Vera Brittain

“I live in an atmosphere of exhilaration, half delightful, half disturbing, wholly exciting.” Chronicle of Youth, Wednesday 14th October 1914.

More information on other Somerville undergraduates in time of war.

This information is adapted from The First World War Poetry Digital Archive ©, with kind permission of The First World War Poetry Digital Archive, University of Oxford.

Vera Brittain was born in December 1893 in Newcastle-under-Lyme, Staffordshire, as daughter of a paper manufacturer. She was awarded an exhibition to Somerville College, Oxford, to study English Literature in 1914. She began a relationship with her brother's school friend, Roland Leighton, also due to start at Oxford in Michaelmas 1914. 

When war broke out in August, both Roland and Vera's brother Edward applied to serve in the British army, meaning Roland never took up his place at Merton College but instead was sent to the Western Front with the 7th Worcestershire regiment. He and Vera became engaged while he was on leave in August 1915. During this period, Vera decided to leave Oxford for the duration of the War to become a nurse. She began nursing, in June 1915, at the Devonshire Hospital, Buxton, and, in November, transferred to a military hospital, the 1st London General Hospital in Camberwell, south-east London.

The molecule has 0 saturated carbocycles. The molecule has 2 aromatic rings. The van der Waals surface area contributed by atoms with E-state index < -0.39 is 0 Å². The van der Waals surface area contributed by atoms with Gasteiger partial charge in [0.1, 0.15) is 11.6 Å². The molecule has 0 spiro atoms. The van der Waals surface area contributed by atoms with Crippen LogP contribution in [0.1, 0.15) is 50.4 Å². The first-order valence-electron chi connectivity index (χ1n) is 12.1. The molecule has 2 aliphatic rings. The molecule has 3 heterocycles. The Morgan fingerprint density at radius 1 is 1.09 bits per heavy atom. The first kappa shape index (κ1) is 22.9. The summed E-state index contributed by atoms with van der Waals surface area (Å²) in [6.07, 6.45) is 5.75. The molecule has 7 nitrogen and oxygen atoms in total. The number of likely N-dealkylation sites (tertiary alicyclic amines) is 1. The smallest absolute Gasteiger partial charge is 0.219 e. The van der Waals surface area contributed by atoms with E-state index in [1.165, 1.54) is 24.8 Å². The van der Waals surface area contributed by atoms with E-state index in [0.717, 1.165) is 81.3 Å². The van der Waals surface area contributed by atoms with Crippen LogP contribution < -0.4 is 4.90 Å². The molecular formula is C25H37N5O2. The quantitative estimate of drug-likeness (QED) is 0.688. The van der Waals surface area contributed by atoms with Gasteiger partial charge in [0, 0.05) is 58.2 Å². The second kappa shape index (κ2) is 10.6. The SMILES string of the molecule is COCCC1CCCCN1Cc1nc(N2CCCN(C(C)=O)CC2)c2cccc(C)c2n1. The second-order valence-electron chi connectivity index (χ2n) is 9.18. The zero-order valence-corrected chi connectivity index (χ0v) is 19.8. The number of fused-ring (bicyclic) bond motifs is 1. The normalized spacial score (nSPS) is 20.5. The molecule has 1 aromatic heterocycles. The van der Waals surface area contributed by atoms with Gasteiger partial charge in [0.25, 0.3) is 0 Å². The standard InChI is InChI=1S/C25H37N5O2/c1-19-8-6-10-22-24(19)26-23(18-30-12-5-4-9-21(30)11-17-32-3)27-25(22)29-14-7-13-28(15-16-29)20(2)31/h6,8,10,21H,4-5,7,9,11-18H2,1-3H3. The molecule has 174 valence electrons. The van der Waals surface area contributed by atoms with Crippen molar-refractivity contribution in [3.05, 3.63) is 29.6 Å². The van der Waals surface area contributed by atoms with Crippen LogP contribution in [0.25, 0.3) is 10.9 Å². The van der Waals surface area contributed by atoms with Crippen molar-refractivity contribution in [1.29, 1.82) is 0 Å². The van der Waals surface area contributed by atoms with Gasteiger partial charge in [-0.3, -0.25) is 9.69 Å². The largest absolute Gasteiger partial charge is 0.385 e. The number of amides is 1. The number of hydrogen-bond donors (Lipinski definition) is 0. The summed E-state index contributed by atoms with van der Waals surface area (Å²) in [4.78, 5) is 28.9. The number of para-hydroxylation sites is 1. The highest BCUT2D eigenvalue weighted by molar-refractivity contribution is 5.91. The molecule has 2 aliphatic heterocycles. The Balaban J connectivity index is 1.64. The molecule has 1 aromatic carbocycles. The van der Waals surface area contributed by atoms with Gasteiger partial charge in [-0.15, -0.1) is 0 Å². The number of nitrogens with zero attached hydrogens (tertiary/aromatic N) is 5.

On 26 December 1915, while waiting at Brighton for Roland to arrive home on leave, Vera learned that he had been killed in France by a German sniper. She was working in the hospital in Camberwell when Edward, who had received his long-awaited commission in 1916, arrived to recover from wounds received on the first day of the Battle of the Somme in July 1916.

"Perhaps" poem,  Vera Brittain, 1934, (abridged version below)

Perhaps some day the sun will shine again,

And I shall see that still the skies are blue,

And feel once more I do not live in vain,

Although bereft of you,

Perhaps some day I shall not shrink in pain

To watch the passing of the dying years,

And listen to the Christmas songs again,

Although you cannot hear

But though kind Time may many joys renew,

There is one greatest joy I shall not know,

Again, because my heart for loss of you 

Was broken, long ago. 

The digitised Vera Brittain material may be used for educational purposes only and remains the copyright at all times of the Literary Executors for the Vera Brittain Estate, 1970 and The Vera Brittain Fonds, McMaster University Library. In any distribution or display of the material this acknowledgment must be clearly indicated.